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Old February 19 2013, 12:27 AM   #318
UFO
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Re: I hope for more traditional space battles

SeerSGB wrote: View Post
1) The Romulan ship in Balance of Terror hand't torched dozens of ships and an entire planet. Narda on the other hand had shown she could survive a black hole, not reason to assume she could--in some form--do it again.
Yes, I guess Nero "wins" if numbers are our primary concern.

It is not a case of whether the Narada could survive transiting a black hole (though that is itself extremely doubtful in the state we last saw it). It is a question of whether there was a black hole it was in a position to enter, rather than the reverse. Ie. It was the black hole that had entered the Narada, which makes going through it impossible, despite the halo effect (which is notably different to the first one we saw. This one was just a ring around the Narada. An optical effect. The other only showed the part of the Narada that had entered the alt universe, not the part still in the "wormhole").

And as yousirname made clear, Kirk knew the score:

yousirname wrote: View Post
But on the issue of destroying the Narada:

Kirk wrote:
This is Captain James T. Kirk of the USS Enterprise. Your ship is compromised - too close to the singularity to survive without assistance, which we are willing to provide.
There doesn't seem to be any doubt in Kirk's mind that the Narada is utterly boned.
SeerSGB wrote: View Post
2) Show me one episode or movie that followed up on Taste Of Armageddon or The Apple. Not books or comics* once televised or film CANON follow up. We know he didn't follow up on Khan, so it's not out of the realm that he didn't follow up on those to
civilisations either.
True, someone should have checked on Khan, if only to put warning buoys around the system. But that one always came off as rather unofficial anyway. It says nothing about whether Starfleet followed up on the other occasions where it would be prudent to do so. In both "Taste Of Armageddon" and "The Apple", I think those episodes pretty much implied there would be follow up, though not by Kirk and co.

3) Granted Kirk offered to help Kruge after he tricked Kruge's crew into beaming aboard Enterprise and then blowing up the ship with them on it with no chance to escape a fiery death.
Of course not, it was effectively war and Kirk wasn’t the aggressor. If you want blood, that would be another "acceptable" way to get it. The most you can get Kirk on is "lying" to an enemy.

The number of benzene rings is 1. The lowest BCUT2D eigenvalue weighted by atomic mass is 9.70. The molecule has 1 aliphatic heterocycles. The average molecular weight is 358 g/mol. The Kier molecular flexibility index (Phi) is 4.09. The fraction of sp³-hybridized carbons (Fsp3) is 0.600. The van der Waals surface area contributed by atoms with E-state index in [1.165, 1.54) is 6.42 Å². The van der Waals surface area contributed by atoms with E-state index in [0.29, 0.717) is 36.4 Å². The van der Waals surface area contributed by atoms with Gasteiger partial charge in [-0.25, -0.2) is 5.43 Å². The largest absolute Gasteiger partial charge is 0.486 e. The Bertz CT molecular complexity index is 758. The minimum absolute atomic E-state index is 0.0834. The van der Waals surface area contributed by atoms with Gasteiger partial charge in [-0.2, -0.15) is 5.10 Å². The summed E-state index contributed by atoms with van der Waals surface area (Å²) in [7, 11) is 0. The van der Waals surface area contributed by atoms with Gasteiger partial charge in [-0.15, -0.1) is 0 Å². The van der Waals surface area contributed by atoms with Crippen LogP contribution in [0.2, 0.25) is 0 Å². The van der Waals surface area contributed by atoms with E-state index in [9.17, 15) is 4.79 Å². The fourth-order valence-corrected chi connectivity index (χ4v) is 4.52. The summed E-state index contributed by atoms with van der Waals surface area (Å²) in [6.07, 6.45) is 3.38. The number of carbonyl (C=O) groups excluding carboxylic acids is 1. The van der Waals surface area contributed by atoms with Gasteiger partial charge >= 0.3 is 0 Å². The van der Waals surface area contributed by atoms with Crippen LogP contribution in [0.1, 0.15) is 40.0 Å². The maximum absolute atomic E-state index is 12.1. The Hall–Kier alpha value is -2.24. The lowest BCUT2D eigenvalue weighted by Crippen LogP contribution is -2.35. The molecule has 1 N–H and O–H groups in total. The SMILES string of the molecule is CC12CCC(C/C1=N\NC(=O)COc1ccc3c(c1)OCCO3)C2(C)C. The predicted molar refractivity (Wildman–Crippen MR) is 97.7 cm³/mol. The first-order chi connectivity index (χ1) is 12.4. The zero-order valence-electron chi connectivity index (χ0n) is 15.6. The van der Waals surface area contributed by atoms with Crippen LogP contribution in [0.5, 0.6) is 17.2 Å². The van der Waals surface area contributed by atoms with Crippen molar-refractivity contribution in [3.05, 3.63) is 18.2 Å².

My opinion of Kirk has always been that I like the character, but yeah he's probably got a lot of blood on his hands. He has been shown that when it comes to the Enterprise 400 people matter more than a population of millions or billions.
Without going case by case I can't agree that's fair. His job often stirred things up but there were usually problems to begin with. I would go as far as to say the "right solution" usually "coincided" with Kirk saving his ship and crew, but in the case of "Taste Of Armageddon" I believe the Enterprise and the bulk of its crew weren’t at risk by the time Kirk made his threat. As I said, he was prepared to sacrifice himself and those of his crew on the planet.

* The comics did a follow up to The Apple land it was pretty much a two issues of "Kirk mad a big ass mistake and Spock has to clean up his mess". Granted it's not canon, but it just shows that the ideal that Kirk was screwing people over has been around a lot longer than the reboot.
I am not saying Kirk couldn’t make mistakes, but I am not aware of him doing anything reasonably comparable to what nuKirk did.


yousirname wrote: View Post
... Ethically, since we're told the Narada's destruction is certain, I see no significant difference between watching it happen and helping it along.

But of course the real reason they pull the trigger is that it's cooler that way. With no ethical barrier, I've no issue with it at all.
Your conclusion is remarkably logical, but I think you are getting a little side tracked by the fact Nero and Co are such a nasty bunch of villains. I mean, would it be OK to "help it along" if the people on the Narada were in the same situation but innocent of any crime? I'm thinking not. So there is something a little dodgy about the principle that it is OK to kill someone (especially when at your mercy) if they are going to die soon anyway. Interesting ethical point though.
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